8-14-15: Just over one week remains before the 2015 U.S. Open Tennis Championship kicks off in Queens, New York. Over the 24-session affair between August 30 and September 30, the average secondary price for U.S. Open tickets is now $378.22. Session 1 tickets own a median price of $194.63 and the cheapest ticket price is $55. Session 2 will be held on the same day (August 30) and tickets for that session average $177.70. The cheapest ticket to that session is now $26.
8-12-15: Ticket prices are beginning to increase for Session 1 of the 2015 U.S. Open Tennis Championship on August 31. On Monday tickets owned a secondary market average of $178.45. Two days later, the average secondary price for Session 1 tickets is now $185.47. The cheapest available ticket to the opening session of 2015’s tournament is $55. Men’s Final tickets on September 13 are also increasing in price, rising from their $878.21 average on Monday to $904.21 today.
8-10-15: Three weeks remain before the 2015 U.S. Open Tennis Championship begins. According to TicketIQ, the average price for Session 1 U.S. Open tickets on August 31 is now $178.46 on the secondary market. The cheapest available ticket is listed for $55. Later that day, Session 2 will be held at Arthur Ashe Stadium and the average secondary price for tickets is $167.33. The get-in price for Session 2 tickets now starts at $55. In regards to pricing for the Men’s and Women’s Finals, ticket prices are beginning to decrease for the Men’s Final. Men’s Final tickets now average $878.21 and get-in price is $184. On the Women’s side, however, tickets average $781.13 and get-in price starts at $125.
8-6-15: Less than three weeks remain before the 2015 U.S. Open Tennis Championship kicks off at Arthur Ashe Stadium in Flushing, New York. Ticket prices on the secondary market have remained firm, however, and the average secondary price for U.S. Open Session 1 tickets on August 31 is now $175.71 with a get-in price of $69. Session 2 will be held the same day, with tickets owning a secondary average of $165.38 and get-in price starting at $28. The Men’s Final will be held on September 13 and tickets are currently averaging $913.97 with a $195 get-in price. One day earlier, the Women’s Final is averaging a $761.55 ticket and $125 get-in price.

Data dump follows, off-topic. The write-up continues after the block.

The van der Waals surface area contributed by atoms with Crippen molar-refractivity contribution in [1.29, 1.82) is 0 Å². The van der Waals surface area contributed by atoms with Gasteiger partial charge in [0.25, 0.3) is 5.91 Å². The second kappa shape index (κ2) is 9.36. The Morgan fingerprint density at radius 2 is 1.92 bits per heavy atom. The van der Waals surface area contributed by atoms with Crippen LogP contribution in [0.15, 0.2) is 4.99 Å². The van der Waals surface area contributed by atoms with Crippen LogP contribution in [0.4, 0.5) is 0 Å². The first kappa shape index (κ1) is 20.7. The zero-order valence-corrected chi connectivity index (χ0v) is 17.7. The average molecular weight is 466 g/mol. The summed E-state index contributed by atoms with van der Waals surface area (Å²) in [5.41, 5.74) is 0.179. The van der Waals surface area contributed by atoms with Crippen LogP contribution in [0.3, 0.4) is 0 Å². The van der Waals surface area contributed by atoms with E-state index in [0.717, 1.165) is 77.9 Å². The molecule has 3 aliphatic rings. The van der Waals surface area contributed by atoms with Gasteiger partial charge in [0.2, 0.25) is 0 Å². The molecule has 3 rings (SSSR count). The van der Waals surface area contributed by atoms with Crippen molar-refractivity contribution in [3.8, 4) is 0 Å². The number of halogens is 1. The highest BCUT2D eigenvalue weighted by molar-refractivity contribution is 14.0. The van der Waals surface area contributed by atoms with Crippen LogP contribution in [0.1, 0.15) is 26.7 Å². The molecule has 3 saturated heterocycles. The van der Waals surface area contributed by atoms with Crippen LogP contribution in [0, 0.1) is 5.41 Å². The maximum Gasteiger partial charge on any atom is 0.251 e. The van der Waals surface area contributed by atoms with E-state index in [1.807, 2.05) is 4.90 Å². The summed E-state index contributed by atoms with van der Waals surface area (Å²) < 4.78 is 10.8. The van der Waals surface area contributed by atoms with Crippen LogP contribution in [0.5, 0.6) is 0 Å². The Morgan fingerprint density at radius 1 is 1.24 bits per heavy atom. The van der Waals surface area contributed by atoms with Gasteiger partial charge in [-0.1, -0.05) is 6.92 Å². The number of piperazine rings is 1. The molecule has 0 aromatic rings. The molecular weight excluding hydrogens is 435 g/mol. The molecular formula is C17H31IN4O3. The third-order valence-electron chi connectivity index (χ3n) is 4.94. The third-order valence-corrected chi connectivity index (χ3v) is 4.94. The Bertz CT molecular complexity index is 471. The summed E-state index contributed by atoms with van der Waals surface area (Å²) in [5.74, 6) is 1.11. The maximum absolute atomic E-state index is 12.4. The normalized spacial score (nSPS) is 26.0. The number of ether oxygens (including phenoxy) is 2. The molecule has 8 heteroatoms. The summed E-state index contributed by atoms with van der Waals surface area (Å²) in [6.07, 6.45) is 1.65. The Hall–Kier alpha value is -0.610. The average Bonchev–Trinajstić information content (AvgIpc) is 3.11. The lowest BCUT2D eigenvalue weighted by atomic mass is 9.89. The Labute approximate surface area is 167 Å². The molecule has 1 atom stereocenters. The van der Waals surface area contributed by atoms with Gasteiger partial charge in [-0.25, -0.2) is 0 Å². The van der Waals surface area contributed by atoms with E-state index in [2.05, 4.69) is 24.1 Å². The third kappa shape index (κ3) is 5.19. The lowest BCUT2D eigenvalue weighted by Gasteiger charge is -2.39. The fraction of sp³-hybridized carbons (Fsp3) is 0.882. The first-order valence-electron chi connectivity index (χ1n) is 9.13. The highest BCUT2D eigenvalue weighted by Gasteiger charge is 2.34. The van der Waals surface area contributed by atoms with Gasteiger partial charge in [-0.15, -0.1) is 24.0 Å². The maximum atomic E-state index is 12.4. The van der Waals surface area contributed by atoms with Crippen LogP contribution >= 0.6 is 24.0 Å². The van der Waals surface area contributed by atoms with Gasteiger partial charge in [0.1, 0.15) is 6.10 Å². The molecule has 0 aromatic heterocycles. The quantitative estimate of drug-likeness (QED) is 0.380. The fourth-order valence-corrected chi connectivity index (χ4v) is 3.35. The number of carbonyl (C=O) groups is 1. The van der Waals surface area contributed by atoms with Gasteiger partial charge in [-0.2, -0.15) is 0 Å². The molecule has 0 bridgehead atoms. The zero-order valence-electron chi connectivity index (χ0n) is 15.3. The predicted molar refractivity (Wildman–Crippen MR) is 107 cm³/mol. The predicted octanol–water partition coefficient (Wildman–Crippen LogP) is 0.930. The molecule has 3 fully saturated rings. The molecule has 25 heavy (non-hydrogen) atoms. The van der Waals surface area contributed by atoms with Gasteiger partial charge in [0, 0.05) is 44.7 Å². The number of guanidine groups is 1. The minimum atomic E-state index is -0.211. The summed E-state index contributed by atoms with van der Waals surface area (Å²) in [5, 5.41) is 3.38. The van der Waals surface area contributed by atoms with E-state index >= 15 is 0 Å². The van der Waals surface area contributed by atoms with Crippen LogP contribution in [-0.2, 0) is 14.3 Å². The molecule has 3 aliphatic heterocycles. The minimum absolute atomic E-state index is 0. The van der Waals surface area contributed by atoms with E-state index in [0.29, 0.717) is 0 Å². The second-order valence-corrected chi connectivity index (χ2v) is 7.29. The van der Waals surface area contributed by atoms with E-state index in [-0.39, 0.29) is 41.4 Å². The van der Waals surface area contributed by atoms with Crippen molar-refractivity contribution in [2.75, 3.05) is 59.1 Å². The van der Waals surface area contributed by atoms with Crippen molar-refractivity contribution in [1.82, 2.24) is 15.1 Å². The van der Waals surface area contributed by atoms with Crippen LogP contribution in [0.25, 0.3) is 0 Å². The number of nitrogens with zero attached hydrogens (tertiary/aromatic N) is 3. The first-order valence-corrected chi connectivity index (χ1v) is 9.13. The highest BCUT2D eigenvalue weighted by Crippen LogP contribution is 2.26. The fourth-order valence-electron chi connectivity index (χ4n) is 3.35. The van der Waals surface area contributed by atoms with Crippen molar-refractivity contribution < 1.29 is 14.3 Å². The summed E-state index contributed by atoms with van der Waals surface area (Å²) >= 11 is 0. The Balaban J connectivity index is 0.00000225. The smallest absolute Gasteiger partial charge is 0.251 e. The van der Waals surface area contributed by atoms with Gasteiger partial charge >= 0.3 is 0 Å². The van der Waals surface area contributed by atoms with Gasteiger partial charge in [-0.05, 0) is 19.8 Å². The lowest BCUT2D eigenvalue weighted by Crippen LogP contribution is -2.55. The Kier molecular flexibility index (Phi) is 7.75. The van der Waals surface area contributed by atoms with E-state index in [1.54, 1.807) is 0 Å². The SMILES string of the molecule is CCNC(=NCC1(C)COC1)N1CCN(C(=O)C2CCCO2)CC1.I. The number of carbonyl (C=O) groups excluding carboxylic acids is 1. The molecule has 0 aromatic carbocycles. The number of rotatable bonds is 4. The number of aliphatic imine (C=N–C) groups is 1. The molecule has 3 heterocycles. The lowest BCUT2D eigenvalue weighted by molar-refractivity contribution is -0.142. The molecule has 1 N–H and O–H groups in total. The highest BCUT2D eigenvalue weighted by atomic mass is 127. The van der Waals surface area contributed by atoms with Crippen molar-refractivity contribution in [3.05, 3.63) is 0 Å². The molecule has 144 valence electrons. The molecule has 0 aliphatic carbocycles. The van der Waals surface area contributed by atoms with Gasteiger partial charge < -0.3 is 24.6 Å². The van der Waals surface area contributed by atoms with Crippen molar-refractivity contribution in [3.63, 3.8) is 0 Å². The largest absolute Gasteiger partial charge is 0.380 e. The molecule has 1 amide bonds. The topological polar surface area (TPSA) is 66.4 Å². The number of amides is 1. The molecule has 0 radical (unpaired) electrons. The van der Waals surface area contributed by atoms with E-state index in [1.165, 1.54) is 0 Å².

8-4-15: There is a teeter-totter trend appearing on the secondary market for tickets to this year's U.S. Open Men and Women's Final. Yesterday the average price for U.S. Open Men's Final tickets was $908.56. Tickets now own a secondary average of $894.18, marking a 1.6% drop on average day-over-day. Conversely, the Women's Final one day prior has seen ticket prices increase on average, climbing .6% from yesterday's average of $695.76 to its current median price of $700.12.
8-3-15: Four weeks remain before the U.S. Open Tennis Championship kicks off at Arthur Ashe Stadium in Flushing, Queens. According to TicketIQ the average price for August 31 U.S. Open tickets is now $170.77 and the cheapest available ticket is $68. The same day, Session 2 U.S. Open tickets average $162.42 and the get-in price starts at $28. The Men's Final will be held on September 13, and tickets own a secondary average of $908.56 and get-in price starts at $163. The Women's Final will be held one day prior. U.S. Open Women's Final tickets average $695.76 and the cheapest available ticket is $138.
7-31-15: The U.S. Open is officially one month away from beginning at Arthur Ashe Stadium in Flushing, New York. Featuring the best tennis players in the world, the fourth and final installment of the 2015 Grand Slam will take place between August 31 and September 13. According to TicketIQ, Session 1 U.S. Open tickets now average $189.83 and the get-in price starts at $62. Session 2, which will also be held on August 31, owns a secondary ticket average of $166.89 and a $25 get-in price.